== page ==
Saving Changes

Once we've made changes we need to commit them to the branch. First we add the files we want to commit using the git add command. For example if I had edited src/client/_clientwindow.py in the FAForever/client codebase, I would run the command:

   git add src/client/_clientwindow.py

Do this for each source file that you want to save the changes for.

Now we're ready to make the commit, and you can do this using the command:

   git commit -m <commit_message>

This makes a save of all the changes you added, and records the commit message that (hopefully) can let others know what you were trying to do with the changes. This makes it much easier when you're trying to get your code reviewed by others.

Sometimes a small commit message won't be enough to cover the entire scope of a commit. You can add a commit body in which you can describe your changes in a longer format.

   git commit -m <commit_message> -m <commit_body>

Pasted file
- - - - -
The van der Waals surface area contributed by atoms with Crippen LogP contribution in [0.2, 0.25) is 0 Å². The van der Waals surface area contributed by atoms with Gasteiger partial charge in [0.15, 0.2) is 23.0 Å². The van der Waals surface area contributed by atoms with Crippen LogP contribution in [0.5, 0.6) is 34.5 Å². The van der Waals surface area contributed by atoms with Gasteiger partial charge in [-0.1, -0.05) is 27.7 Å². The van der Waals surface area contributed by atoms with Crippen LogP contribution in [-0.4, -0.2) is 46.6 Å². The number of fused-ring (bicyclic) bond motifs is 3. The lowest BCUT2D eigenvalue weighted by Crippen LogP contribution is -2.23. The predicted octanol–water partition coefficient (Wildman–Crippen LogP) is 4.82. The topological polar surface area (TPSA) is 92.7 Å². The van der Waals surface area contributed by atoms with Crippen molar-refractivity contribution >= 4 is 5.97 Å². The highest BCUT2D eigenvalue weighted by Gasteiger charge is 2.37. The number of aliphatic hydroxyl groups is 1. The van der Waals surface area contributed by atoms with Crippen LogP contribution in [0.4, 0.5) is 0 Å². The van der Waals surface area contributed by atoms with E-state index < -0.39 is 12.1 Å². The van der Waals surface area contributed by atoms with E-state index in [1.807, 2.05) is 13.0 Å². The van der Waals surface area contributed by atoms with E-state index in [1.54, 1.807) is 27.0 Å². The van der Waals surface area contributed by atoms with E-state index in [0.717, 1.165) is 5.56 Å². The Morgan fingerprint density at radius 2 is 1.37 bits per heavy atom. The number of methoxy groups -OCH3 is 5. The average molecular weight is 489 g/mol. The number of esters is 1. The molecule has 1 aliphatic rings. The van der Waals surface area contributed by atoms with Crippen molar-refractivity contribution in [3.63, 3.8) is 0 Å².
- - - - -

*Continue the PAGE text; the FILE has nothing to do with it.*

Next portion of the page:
Alternatively, you can do all this in the git gui; when you open it open there should be a list of files that you've changed and a panel to show what changes you've made. Select the tick box next to each file that you intend to commit, fill in the commit info on the bottom left, and then hit the Commit button to commit. I'd recommend this method generally as its easier to see what changes you've made, and its a bit prettier too :)


Repeat the process of committing to your branch each time you make some changes (you only need to make a new branch the first time) until you're happy that you've completed all the changes you want to upload to GitHub.

Uploading Changes